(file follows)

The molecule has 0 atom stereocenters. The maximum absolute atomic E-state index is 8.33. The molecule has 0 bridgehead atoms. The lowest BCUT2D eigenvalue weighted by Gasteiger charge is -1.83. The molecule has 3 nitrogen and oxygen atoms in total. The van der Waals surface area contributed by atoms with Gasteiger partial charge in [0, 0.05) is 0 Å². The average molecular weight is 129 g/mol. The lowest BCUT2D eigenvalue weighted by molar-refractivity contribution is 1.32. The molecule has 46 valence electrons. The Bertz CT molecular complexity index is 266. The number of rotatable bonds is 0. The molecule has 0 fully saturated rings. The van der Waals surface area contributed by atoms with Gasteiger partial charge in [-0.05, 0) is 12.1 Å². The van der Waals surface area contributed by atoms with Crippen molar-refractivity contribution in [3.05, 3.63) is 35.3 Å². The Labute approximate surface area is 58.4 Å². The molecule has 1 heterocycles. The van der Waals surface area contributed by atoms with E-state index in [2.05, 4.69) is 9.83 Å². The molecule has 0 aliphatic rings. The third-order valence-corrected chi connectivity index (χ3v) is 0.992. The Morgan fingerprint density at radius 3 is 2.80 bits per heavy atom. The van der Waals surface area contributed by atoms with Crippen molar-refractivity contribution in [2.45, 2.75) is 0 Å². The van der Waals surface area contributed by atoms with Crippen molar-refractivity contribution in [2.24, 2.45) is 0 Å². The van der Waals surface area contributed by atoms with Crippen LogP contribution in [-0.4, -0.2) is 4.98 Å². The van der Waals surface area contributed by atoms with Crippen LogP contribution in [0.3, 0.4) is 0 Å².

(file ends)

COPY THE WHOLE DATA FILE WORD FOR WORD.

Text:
The molecule has 0 atom stereocenters. The maximum absolute atomic E-state index is 8.33. The molecule has 0 bridgehead atoms. The lowest BCUT2D eigenvalue weighted by Gasteiger charge is -1.83. The molecule has 3 nitrogen and oxygen atoms in total. The van der Waals surface area contributed by atoms with Gasteiger partial charge in [0, 0.05) is 0 Å². The average molecular weight is 129 g/mol. The lowest BCUT2D eigenvalue weighted by molar-refractivity contribution is 1.32. The molecule has 46 valence electrons. The Bertz CT molecular complexity index is 266. The number of rotatable bonds is 0. The molecule has 0 fully saturated rings. The van der Waals surface area contributed by atoms with Gasteiger partial charge in [-0.05, 0) is 12.1 Å². The van der Waals surface area contributed by atoms with Crippen molar-refractivity contribution in [3.05, 3.63) is 35.3 Å². The Labute approximate surface area is 58.4 Å². The molecule has 1 heterocycles. The van der Waals surface area contributed by atoms with E-state index in [2.05, 4.69) is 9.83 Å². The molecule has 0 aliphatic rings. The third-order valence-corrected chi connectivity index (χ3v) is 0.992. The Morgan fingerprint density at radius 3 is 2.80 bits per heavy atom. The van der Waals surface area contributed by atoms with Crippen molar-refractivity contribution in [2.45, 2.75) is 0 Å². The van der Waals surface area contributed by atoms with Crippen molar-refractivity contribution in [2.24, 2.45) is 0 Å². The van der Waals surface area contributed by atoms with Crippen LogP contribution in [-0.4, -0.2) is 4.98 Å². The van der Waals surface area contributed by atoms with Crippen LogP contribution in [0.3, 0.4) is 0 Å².